strung up by the neck –

Forced to repeat the pattern

I turn away from

this tortured body,

combing the Earth for light –

With a prayer

to the Crocus Goddess

to help me heal the split.


Working Notes:


The goddess of spring is a flower. Mythic stories abound with this truth – For example, Persephone’s return to the earth -body is heralded by one of the first flowers of spring – the yellow crocus, which also happens to be one of my favorites.


Once I loved this season of light, but as I have grown older, the sun hurts my eyes, and except for the momentary joys I experience participating in Nature’s renewal I feel increasing bereft during this season.


Baffled, I am gradually learning to see.


When my mother died I hoped that our torturous relationship had come to an end; I forgot that my mother’s cells live on in my body, as mine once inhabited hers (Science backs this up).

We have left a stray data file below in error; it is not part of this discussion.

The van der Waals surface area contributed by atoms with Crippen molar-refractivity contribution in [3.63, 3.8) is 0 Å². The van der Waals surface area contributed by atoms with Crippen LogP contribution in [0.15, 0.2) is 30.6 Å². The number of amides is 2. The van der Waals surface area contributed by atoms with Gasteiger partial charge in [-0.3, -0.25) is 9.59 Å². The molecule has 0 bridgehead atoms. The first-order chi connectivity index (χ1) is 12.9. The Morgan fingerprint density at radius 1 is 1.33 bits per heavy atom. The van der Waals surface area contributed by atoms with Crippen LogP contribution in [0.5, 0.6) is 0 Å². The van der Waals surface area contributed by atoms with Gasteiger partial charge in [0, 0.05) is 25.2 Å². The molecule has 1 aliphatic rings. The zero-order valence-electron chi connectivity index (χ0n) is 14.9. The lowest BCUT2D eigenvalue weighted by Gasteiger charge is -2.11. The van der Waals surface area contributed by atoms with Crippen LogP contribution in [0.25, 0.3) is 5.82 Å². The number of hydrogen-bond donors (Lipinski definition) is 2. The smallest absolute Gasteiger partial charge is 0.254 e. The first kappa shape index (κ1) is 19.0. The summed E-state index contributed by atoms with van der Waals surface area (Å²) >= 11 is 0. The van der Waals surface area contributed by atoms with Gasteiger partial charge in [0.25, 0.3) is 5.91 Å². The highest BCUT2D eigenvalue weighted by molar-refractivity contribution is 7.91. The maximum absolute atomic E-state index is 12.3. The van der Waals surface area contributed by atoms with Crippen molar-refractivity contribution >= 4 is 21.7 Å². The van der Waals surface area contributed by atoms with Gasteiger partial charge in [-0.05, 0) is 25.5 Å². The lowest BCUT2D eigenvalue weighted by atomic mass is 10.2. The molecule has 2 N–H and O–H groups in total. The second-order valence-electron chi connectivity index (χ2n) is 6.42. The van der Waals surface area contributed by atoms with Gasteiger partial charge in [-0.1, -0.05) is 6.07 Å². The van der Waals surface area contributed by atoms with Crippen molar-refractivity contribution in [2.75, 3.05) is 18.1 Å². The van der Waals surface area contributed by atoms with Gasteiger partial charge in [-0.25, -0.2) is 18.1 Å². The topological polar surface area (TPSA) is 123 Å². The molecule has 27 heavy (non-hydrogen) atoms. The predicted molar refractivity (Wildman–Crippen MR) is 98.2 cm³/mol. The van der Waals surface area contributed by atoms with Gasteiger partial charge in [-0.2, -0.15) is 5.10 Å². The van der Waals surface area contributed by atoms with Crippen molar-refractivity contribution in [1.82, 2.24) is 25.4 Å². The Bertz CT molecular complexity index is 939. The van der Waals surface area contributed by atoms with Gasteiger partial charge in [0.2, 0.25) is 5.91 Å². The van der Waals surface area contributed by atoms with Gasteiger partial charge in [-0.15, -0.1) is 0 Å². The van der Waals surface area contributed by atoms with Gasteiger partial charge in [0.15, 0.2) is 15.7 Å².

Like my mother, I was socialized into a culture of mind-body splits. (A woman’s mind is always suspect; a woman’s body is always objectified; sexually, any woman – of any age remains the object of the pornographic male gaze).


My mother was male identified, and taught me to be the same. I learned to privilege men over women.


I also learned to despise my body just like my mother did.


In this process I lost access to me because it was this body that held the truth of who I was.


My dreaming body helped me see. My love for and identification with Nature eventually saved me. Becoming a woman’s advocate helped me begin to understand woman’s suffering; opening the door to dealing with my own pain, and eventually that of my mothers. I began to ask questions about how the mind – body split operated in me.


After my mother’s death in 1993 (at first I felt relief) I was able to forgive her for not being capable of loving her daughter because she despised the woman in herself. I hoped that I could move on.